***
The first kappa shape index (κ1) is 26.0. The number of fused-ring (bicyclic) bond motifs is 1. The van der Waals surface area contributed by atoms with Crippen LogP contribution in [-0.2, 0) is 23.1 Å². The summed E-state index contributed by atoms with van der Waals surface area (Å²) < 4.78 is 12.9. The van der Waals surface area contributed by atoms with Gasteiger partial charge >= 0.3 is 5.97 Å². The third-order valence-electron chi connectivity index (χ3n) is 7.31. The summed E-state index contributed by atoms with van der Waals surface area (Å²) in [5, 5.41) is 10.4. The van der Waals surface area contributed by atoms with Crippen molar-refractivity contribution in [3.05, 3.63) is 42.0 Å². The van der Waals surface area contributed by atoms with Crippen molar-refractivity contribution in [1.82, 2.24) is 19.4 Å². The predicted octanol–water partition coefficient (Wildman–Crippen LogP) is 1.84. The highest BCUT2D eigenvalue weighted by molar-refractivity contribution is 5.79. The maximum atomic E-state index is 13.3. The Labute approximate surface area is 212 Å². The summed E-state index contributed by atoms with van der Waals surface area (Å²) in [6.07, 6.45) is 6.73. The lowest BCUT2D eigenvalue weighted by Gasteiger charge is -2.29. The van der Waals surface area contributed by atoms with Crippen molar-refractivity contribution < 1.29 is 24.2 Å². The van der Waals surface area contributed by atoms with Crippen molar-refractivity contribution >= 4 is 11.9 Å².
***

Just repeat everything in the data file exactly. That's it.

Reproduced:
The first kappa shape index (κ1) is 26.0. The number of fused-ring (bicyclic) bond motifs is 1. The van der Waals surface area contributed by atoms with Crippen LogP contribution in [-0.2, 0) is 23.1 Å². The summed E-state index contributed by atoms with van der Waals surface area (Å²) < 4.78 is 12.9. The van der Waals surface area contributed by atoms with Gasteiger partial charge >= 0.3 is 5.97 Å². The third-order valence-electron chi connectivity index (χ3n) is 7.31. The summed E-state index contributed by atoms with van der Waals surface area (Å²) in [5, 5.41) is 10.4. The van der Waals surface area contributed by atoms with Crippen molar-refractivity contribution in [3.05, 3.63) is 42.0 Å². The van der Waals surface area contributed by atoms with Crippen molar-refractivity contribution in [1.82, 2.24) is 19.4 Å². The predicted octanol–water partition coefficient (Wildman–Crippen LogP) is 1.84. The highest BCUT2D eigenvalue weighted by molar-refractivity contribution is 5.79. The maximum atomic E-state index is 13.3. The Labute approximate surface area is 212 Å². The summed E-state index contributed by atoms with van der Waals surface area (Å²) in [6.07, 6.45) is 6.73. The lowest BCUT2D eigenvalue weighted by Gasteiger charge is -2.29. The van der Waals surface area contributed by atoms with Crippen molar-refractivity contribution < 1.29 is 24.2 Å². The van der Waals surface area contributed by atoms with Crippen molar-refractivity contribution >= 4 is 11.9 Å².